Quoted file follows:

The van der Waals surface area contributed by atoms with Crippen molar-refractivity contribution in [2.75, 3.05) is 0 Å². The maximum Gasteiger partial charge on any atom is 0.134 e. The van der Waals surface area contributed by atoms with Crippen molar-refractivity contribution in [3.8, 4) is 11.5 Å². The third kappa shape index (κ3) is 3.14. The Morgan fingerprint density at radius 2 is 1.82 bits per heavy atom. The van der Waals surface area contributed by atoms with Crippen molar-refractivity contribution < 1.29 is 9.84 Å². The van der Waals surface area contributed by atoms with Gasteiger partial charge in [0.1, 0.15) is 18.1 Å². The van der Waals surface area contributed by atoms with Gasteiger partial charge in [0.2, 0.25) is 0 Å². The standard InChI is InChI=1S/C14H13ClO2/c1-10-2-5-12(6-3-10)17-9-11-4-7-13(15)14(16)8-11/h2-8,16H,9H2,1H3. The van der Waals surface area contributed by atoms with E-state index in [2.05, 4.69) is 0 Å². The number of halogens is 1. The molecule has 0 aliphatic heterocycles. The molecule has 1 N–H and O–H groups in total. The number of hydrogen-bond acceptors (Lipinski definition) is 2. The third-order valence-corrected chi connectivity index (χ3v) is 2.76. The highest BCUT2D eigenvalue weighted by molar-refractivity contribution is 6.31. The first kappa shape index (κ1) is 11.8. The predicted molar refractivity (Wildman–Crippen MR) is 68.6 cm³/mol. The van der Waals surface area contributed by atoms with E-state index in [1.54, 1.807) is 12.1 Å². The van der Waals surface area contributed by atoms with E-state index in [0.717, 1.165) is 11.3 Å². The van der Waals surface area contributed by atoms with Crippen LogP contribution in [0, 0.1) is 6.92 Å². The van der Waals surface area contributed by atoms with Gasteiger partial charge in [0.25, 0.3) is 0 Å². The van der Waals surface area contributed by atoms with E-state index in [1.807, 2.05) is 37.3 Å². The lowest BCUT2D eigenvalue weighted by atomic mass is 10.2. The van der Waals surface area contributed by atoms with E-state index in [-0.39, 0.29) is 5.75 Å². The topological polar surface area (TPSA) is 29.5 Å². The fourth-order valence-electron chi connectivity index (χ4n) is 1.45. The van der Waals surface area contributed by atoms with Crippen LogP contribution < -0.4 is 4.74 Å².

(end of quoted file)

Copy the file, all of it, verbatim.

The van der Waals surface area contributed by atoms with Crippen molar-refractivity contribution in [2.75, 3.05) is 0 Å². The maximum Gasteiger partial charge on any atom is 0.134 e. The van der Waals surface area contributed by atoms with Crippen molar-refractivity contribution in [3.8, 4) is 11.5 Å². The third kappa shape index (κ3) is 3.14. The Morgan fingerprint density at radius 2 is 1.82 bits per heavy atom. The van der Waals surface area contributed by atoms with Crippen molar-refractivity contribution < 1.29 is 9.84 Å². The van der Waals surface area contributed by atoms with Gasteiger partial charge in [0.1, 0.15) is 18.1 Å². The van der Waals surface area contributed by atoms with Gasteiger partial charge in [0.2, 0.25) is 0 Å². The standard InChI is InChI=1S/C14H13ClO2/c1-10-2-5-12(6-3-10)17-9-11-4-7-13(15)14(16)8-11/h2-8,16H,9H2,1H3. The van der Waals surface area contributed by atoms with E-state index in [2.05, 4.69) is 0 Å². The number of halogens is 1. The molecule has 0 aliphatic heterocycles. The molecule has 1 N–H and O–H groups in total. The number of hydrogen-bond acceptors (Lipinski definition) is 2. The third-order valence-corrected chi connectivity index (χ3v) is 2.76. The highest BCUT2D eigenvalue weighted by molar-refractivity contribution is 6.31. The first kappa shape index (κ1) is 11.8. The predicted molar refractivity (Wildman–Crippen MR) is 68.6 cm³/mol. The van der Waals surface area contributed by atoms with E-state index in [1.54, 1.807) is 12.1 Å². The van der Waals surface area contributed by atoms with E-state index in [0.717, 1.165) is 11.3 Å². The van der Waals surface area contributed by atoms with Crippen LogP contribution in [0, 0.1) is 6.92 Å². The van der Waals surface area contributed by atoms with Gasteiger partial charge in [0.25, 0.3) is 0 Å². The van der Waals surface area contributed by atoms with E-state index in [1.807, 2.05) is 37.3 Å². The lowest BCUT2D eigenvalue weighted by atomic mass is 10.2. The van der Waals surface area contributed by atoms with E-state index in [-0.39, 0.29) is 5.75 Å². The topological polar surface area (TPSA) is 29.5 Å². The fourth-order valence-electron chi connectivity index (χ4n) is 1.45. The van der Waals surface area contributed by atoms with Crippen LogP contribution < -0.4 is 4.74 Å².